Last edited: Aug 14, 2016
  15. crooner

    crooner Well-Known Member

    Location:
    San Diego, CA
    Yes and you can see how groundbreaking the F1 was at the time. Totally cutting edge and they even hinted at the fact the newly developed CD players would use the same DAC chip!
    Sony was really a tour-de-force back then. Even the ad copy editors knew how to write back in those days. Perfect brochures!
     
  16. crooner

    crooner Well-Known Member

    Location:
    San Diego, CA
    I think it was the sample conversion unfortunately. The 50 kHz to 44.1 kHz conversion was not kind to the recordings. This is the reason why Telarc decided to reissue their early recordings in SACD/DSD form to break free from the old sample converters which were never transparent...
     
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  17. Mr Bass

    Mr Bass Forum Resident Thread Starter

    Location:
    Mid Atlantic
    This perception is of course confounded by the ubiquity of Burr Brown and TI chips. Any audiophile company making a CD player (when they used to make such things) had to use the same old chips everyone else used. They could only fiddle with the analog stage. But like operating systems if there was some poor design elements put in at the outset, then continually adding things on top of it doesn't really fix the basic problem. Yes the sampling rates are higher and filter artifacts are less. But I still don't hear the kind of midrange realism I get from these old 70s digital LPs.
     
  18. crooner

    crooner Well-Known Member

    Location:
    San Diego, CA
    Sony and Burr Brown cornered the early DAC market back in the day. However, there was an american upstart called Intech that made a single chip 16 bit DAC. It was used in the very early versions of the Mitsubishi DP-101 CD player...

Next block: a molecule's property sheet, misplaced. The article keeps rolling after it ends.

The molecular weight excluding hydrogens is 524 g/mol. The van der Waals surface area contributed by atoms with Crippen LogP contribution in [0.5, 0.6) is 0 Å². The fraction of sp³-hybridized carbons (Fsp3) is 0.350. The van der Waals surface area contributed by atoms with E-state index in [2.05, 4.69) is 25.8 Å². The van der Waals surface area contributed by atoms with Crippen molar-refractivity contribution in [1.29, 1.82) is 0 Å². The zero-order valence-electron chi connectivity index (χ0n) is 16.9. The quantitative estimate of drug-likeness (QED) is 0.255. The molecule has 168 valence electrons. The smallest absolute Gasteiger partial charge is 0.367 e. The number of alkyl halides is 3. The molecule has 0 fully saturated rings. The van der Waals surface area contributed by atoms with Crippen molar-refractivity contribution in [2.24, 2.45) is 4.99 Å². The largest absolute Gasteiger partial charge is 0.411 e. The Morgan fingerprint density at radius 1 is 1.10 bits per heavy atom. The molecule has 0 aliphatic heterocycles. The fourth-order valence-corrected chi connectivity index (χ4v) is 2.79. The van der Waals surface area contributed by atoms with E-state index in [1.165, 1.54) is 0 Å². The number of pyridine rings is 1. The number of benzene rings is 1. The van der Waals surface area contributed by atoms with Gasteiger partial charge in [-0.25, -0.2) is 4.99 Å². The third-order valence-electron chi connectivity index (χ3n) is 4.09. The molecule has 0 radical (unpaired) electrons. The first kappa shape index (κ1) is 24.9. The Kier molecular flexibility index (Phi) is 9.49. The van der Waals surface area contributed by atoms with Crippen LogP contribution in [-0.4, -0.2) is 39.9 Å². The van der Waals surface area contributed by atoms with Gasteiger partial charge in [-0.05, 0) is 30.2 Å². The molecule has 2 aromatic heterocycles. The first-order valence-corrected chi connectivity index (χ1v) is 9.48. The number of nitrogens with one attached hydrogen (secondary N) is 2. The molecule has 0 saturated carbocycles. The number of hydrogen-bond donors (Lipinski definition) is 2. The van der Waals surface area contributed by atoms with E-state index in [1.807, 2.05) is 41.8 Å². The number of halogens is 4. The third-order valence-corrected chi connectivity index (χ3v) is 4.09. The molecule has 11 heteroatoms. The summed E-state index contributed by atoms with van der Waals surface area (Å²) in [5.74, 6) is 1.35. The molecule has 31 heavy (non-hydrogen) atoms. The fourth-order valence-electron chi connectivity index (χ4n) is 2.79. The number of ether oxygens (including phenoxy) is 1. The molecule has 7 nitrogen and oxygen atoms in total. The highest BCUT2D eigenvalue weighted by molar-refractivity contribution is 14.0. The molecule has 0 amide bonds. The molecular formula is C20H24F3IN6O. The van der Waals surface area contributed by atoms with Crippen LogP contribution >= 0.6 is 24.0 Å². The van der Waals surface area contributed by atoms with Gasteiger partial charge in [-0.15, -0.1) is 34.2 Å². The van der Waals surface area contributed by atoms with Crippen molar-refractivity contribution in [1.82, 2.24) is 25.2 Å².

[​IMG]
     
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  19. Mr Bass

    Mr Bass Forum Resident Thread Starter

    Location:
    Mid Atlantic
    My understanding is that it was only recently that non even sample conversions could be accomplished transparently. So yes I would think bad things happened when they made the change.

    On the other hand I have a Denon CD from 1986 which is the oldest CD in my collection and sounds pretty good. But by then Denon would have been using Redbook processors. Nevertheless they were still getting better sound from something they were doing.
     
  20. Mr Bass

    Mr Bass Forum Resident Thread Starter

    Location:
    Mid Atlantic
    Yes in terms of mass production, consumer features and marketing Sony was tops. Unfortunately they may have lost the baby in the process.
     
  21. Mr Bass

    Mr Bass Forum Resident Thread Starter

    Location:
    Mid Atlantic
    Apologies but can't type very well. It should be Denon OX-7007 in 1972.
     
  22. crooner

    crooner Well-Known Member

    Location:
    San Diego, CA
    Since I currently don't have an LP playback system installed I gave this very early Denon CD a listen today. Actually it is a rip using EAC played back using 192 kHz upsampling filters on my Resonessence Labs Concero HD DAC.

    Sounds pretty damn good for early digital. Not harsh or overly aggressive. Actually quite smooth and listenable.

    [​IMG]
    [​IMG]

    [​IMG]
     
  23. crooner

    crooner Well-Known Member

    Location:
    San Diego, CA
    By the way, I am playing back rips of all my early digital recordings and the 192 kHz IIR and Apodizing filters really do wonders for the sound. Even the often maligned Glenn Miller "In The Digital Mood" CD is sounding quite decent. Not as dull. Opened up the sound!

    [​IMG]
     
  24. I don't mind In The Digital Mood at all. I have a radio station promo copy so maybe the mastering is different. It does have some of the worst cover artwork of all time, though.
     
    crooner likes this.
  25. Yep, same cover as the LP. Bleh!